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Jerome Powell Just Granted Every Gold Bug's Wish
Contributed Opinion

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Matt Badiali Independent financial analyst Matt Badiali discusses what the Fed chairman's comments mean to precious metals.

My grandfather is rolling over in his grave right now.

He was a proud American. Born on the fourth of July to an Italian immigrant family. He spent most of his life in the U.S. Air Force. He rescued downed airmen in England, went to Eniwetok Atoll for the nuclear bomb tests, and even spent some time in Greenland.

In his later years, he was a craftsman. He built furniture in his spare time. He taught me to run a lathe when I was ten. And he showed me how to build things with care.

More importantly, he was a saver.

I remember getting U.S. savings bonds as a child, with the promise that in a few years, that money would be mine. He saw them to support the country he loved and save for the future.

I'm glad he wasn't here for Jerome Powell's speech today. Because, instead of rewarding us for saving, the chairman of the Federal Reserve is punishing them.

At the same time, he threw the door open wide to a massive bull market.

Here's an excerpt from his speech:

The persistent undershoot of inflation from our 2 percent longer-run objective is a cause for concern. Many find it counterintuitive that the Fed would want to push up inflation. After all, low and stable inflation is essential for a well-functioning economy. And we are certainly mindful that higher prices for essential items, such as food, gasoline, and shelter, add to the burdens faced by many families, especially those struggling with lost jobs and incomes.

In other words, the Fed wants inflation to be around 2%. The simple reason for that is the mountain of debt that the U.S. government added. The only reasonable way out of that hole is to devalue the dollar through inflation.

Inflation means that it takes more dollars to buy something…like food, a home, healthcare, etc. That target rate of 2% would be fine, except that the U.S. 10-year bond pays just 0.65%. So, you lose $135 on every $10,000 you park in bonds.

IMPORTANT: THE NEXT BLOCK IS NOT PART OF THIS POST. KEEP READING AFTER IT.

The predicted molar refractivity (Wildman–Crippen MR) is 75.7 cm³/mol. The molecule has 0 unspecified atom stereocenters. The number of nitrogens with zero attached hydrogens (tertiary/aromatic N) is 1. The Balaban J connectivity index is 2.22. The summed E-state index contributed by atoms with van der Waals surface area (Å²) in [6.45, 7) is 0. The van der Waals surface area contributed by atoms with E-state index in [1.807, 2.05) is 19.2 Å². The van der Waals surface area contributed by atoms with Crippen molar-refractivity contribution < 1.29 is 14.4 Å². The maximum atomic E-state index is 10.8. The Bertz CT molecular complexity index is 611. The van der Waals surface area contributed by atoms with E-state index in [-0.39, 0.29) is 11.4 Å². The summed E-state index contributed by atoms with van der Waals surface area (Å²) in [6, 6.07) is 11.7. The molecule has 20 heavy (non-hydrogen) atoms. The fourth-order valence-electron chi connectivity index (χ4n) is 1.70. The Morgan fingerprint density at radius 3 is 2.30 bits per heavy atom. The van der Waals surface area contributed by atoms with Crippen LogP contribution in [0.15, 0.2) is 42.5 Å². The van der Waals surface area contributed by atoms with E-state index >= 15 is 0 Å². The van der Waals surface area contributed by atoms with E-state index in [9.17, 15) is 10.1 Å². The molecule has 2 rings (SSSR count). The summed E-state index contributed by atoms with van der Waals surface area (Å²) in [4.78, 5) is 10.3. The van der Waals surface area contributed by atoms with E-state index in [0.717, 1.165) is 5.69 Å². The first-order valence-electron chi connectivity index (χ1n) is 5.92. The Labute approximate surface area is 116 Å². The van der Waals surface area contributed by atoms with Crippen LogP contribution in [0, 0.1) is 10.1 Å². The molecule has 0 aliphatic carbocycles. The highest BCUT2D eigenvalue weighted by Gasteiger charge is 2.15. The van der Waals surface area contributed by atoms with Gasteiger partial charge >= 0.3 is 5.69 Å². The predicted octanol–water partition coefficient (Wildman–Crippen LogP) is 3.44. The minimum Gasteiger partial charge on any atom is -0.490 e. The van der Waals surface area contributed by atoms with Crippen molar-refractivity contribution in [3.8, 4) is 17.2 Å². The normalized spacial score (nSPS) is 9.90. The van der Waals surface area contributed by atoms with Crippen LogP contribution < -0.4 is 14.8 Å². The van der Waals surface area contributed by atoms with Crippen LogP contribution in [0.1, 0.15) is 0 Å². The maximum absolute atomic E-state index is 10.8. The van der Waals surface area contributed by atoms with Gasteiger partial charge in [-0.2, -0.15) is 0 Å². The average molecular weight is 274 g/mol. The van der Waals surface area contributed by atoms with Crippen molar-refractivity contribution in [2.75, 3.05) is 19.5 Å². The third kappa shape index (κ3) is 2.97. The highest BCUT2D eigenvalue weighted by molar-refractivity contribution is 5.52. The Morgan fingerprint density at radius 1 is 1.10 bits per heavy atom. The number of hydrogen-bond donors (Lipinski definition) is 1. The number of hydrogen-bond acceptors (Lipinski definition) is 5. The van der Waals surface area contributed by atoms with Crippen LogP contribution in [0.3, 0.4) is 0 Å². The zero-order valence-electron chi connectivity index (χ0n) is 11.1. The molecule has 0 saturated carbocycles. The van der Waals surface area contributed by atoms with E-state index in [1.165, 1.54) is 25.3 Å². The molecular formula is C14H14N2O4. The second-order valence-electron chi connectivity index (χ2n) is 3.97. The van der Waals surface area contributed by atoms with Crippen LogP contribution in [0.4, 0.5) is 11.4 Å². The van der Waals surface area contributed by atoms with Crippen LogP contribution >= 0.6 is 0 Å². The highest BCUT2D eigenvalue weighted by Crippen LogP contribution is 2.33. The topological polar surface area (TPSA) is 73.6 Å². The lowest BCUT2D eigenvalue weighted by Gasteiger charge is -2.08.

Think about that for a minute. You put $10,000 into a 10-year bond. After 10 years, you cash in the bond and you get $10,766 back. However, with inflation at 2% per year, your purchasing power falls to $8,809.

That's an 18% loss over 10 years…guaranteed by the U.S. Federal Reserve. And that's at a minimum. Powell said that the Federal Reserve would tolerate even higher rates of inflation.

That goes against everything my grandfather taught me about savings. Walking into a losing position for "safety" is crazy. Especially when we know that there are options.

The safest choice today is to buy gold and silver. And you don't need to hassle with physical metal. There are many "paper" funds that you can buy in your retirement account: SPDR Gold Shares (GLD) for gold and the iShares silver trust (NYSE: SLV) are big, easy and liquid.

The reason we want to own metals is that they go up with inflation. That means we expect $10,000 invested in gold today will be worth $12,000 in a decade, at 2% inflation rate. That's $3,100 more than we can get from a 10-year bond.

That means gold will return 30% more than a bond in this market. And that's just on inflation.

This math is easy to do. Which means many more investors will turn to gold and silver for savings over the next couple of years. And that will push up prices.

I knew gold would hit $2,000 this year. And I won't be surprised if it breaks $2,500 in the next six to twelve months. It must, because it offers real protection for our purchasing power.

I'm sure, if my grandfather were alive, he'd be angry about the dollar and the bond rate. But as a saver, I know he would agree that gold and silver are the best places to put our money, today.


Matt Badiali

Matt Badiali is a geologist and independent financial analyst. He spent fifteen years researching and writing about great investments inside the natural resources sectors. He can be reached at


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